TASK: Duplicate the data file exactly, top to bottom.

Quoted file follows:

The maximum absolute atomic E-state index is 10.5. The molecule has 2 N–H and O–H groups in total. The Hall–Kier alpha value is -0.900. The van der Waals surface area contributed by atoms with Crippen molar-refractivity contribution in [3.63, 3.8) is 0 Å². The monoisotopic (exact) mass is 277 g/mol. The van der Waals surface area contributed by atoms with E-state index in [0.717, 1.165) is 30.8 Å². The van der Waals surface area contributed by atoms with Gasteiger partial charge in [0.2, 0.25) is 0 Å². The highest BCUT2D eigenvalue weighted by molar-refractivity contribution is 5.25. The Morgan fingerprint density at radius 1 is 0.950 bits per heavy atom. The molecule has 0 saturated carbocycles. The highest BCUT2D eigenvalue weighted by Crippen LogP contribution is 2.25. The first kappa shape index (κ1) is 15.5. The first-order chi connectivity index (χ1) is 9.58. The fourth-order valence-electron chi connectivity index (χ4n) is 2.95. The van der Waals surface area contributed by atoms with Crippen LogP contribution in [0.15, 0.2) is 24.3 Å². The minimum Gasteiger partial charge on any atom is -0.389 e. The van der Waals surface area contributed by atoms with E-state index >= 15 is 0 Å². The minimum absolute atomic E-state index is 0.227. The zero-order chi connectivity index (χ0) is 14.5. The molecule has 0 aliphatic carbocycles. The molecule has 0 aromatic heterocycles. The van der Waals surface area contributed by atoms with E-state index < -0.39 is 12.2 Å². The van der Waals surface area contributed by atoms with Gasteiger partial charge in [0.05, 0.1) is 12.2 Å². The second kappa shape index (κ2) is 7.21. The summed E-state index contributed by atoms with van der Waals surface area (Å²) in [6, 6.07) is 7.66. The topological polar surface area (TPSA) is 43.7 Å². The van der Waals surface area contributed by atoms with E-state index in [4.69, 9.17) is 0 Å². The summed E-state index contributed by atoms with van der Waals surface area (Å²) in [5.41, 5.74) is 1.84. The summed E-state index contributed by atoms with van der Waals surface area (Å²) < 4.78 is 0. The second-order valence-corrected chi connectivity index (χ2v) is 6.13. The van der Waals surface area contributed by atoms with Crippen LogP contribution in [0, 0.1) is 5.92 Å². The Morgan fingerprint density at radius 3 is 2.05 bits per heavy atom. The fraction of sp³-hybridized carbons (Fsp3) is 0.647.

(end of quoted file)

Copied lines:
The maximum absolute atomic E-state index is 10.5. The molecule has 2 N–H and O–H groups in total. The Hall–Kier alpha value is -0.900. The van der Waals surface area contributed by atoms with Crippen molar-refractivity contribution in [3.63, 3.8) is 0 Å². The monoisotopic (exact) mass is 277 g/mol. The van der Waals surface area contributed by atoms with E-state index in [0.717, 1.165) is 30.8 Å². The van der Waals surface area contributed by atoms with Gasteiger partial charge in [0.2, 0.25) is 0 Å². The highest BCUT2D eigenvalue weighted by molar-refractivity contribution is 5.25. The Morgan fingerprint density at radius 1 is 0.950 bits per heavy atom. The molecule has 0 saturated carbocycles. The highest BCUT2D eigenvalue weighted by Crippen LogP contribution is 2.25. The first kappa shape index (κ1) is 15.5. The first-order chi connectivity index (χ1) is 9.58. The fourth-order valence-electron chi connectivity index (χ4n) is 2.95. The van der Waals surface area contributed by atoms with Crippen LogP contribution in [0.15, 0.2) is 24.3 Å². The minimum Gasteiger partial charge on any atom is -0.389 e. The van der Waals surface area contributed by atoms with E-state index >= 15 is 0 Å². The minimum absolute atomic E-state index is 0.227. The zero-order chi connectivity index (χ0) is 14.5. The molecule has 0 aliphatic carbocycles. The molecule has 0 aromatic heterocycles. The van der Waals surface area contributed by atoms with E-state index < -0.39 is 12.2 Å². The van der Waals surface area contributed by atoms with Gasteiger partial charge in [0.05, 0.1) is 12.2 Å². The second kappa shape index (κ2) is 7.21. The summed E-state index contributed by atoms with van der Waals surface area (Å²) in [6, 6.07) is 7.66. The topological polar surface area (TPSA) is 43.7 Å². The van der Waals surface area contributed by atoms with E-state index in [4.69, 9.17) is 0 Å². The summed E-state index contributed by atoms with van der Waals surface area (Å²) in [5.41, 5.74) is 1.84. The summed E-state index contributed by atoms with van der Waals surface area (Å²) < 4.78 is 0. The second-order valence-corrected chi connectivity index (χ2v) is 6.13. The van der Waals surface area contributed by atoms with Crippen LogP contribution in [0, 0.1) is 5.92 Å². The Morgan fingerprint density at radius 3 is 2.05 bits per heavy atom. The fraction of sp³-hybridized carbons (Fsp3) is 0.647.